If, however, we are going to look after other life in order to feed off it or to work with it — to domesticate it — as compassionate beings it is up to us to minimise that life’s suffering and maximise its access to the things it would do in the wild, like being able to socialise and play and mate and rear young with others like itself. In return we work gently with them without abuse or cruelty, and kill them quickly without suffering, which is a damned sight better than an excruciating and lingering death being eaten alive out “free” in the wild.


Whether we eat plant or animal life, we have a responsibility to do so in a way that allows the maximum biodiversity possible, the cleanest and most sustainable recycling of resources, the minimum amount of suffering and the long-term guardianship of the environment that sustains that biodiversity.

As farmers that is our job. As consumers it is up to you to make the choices that allow us to be able to afford to do it, no matter what type of food you choose to eat, by:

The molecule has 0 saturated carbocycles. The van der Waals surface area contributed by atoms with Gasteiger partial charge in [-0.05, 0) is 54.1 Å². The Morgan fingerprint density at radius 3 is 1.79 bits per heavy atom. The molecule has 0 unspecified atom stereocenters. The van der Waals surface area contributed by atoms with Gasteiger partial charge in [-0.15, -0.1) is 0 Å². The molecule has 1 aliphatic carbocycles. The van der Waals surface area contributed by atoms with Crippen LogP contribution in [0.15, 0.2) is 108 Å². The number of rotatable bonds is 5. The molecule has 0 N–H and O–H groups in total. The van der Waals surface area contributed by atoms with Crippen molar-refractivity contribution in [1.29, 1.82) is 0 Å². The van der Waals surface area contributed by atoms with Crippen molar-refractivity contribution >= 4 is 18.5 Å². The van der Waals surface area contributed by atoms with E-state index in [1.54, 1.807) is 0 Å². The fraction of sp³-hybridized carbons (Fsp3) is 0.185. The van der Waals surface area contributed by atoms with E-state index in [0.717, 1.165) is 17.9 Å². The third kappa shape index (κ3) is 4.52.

• Supporting the re-establishment of marketing boards that set a fair farm gate price as the minimum price for eggs, dairy, wool, crops;
  • Assisting the retrofitting of all animal handling and slaughter equipment and regularly training and auditing all those who work with animals to Temple Grandin’s standards;
  • Supporting farmers to transition to regenerative agroecological holistic methods, and banning the industrial fertilisers, pesticides and herbicides that are exterminating our beneficial insects and soil microbes;
  • Rejecting the cheap and toxic food products produced by cruel concentrated animal feeding operation, factory-farming methods;
  • Supporting public funding for dung beetles and catchment protection, and stopping the poisoning of our water in rivers and artesian basins;
  • Stopping urban sprawl to protect prime food growing land and protect coastal bushland for wildlife; and
  • Taking action to reverse climate change.

All of these decisions prevent animal suffering and enable ethical and sustainable food production, whether that food be of plant or animal origin.

[Elena Garcia is a regenerative grazier who is using beef cattle to manage 520 hectares of marginal forest in the Western Downs, Queensland.]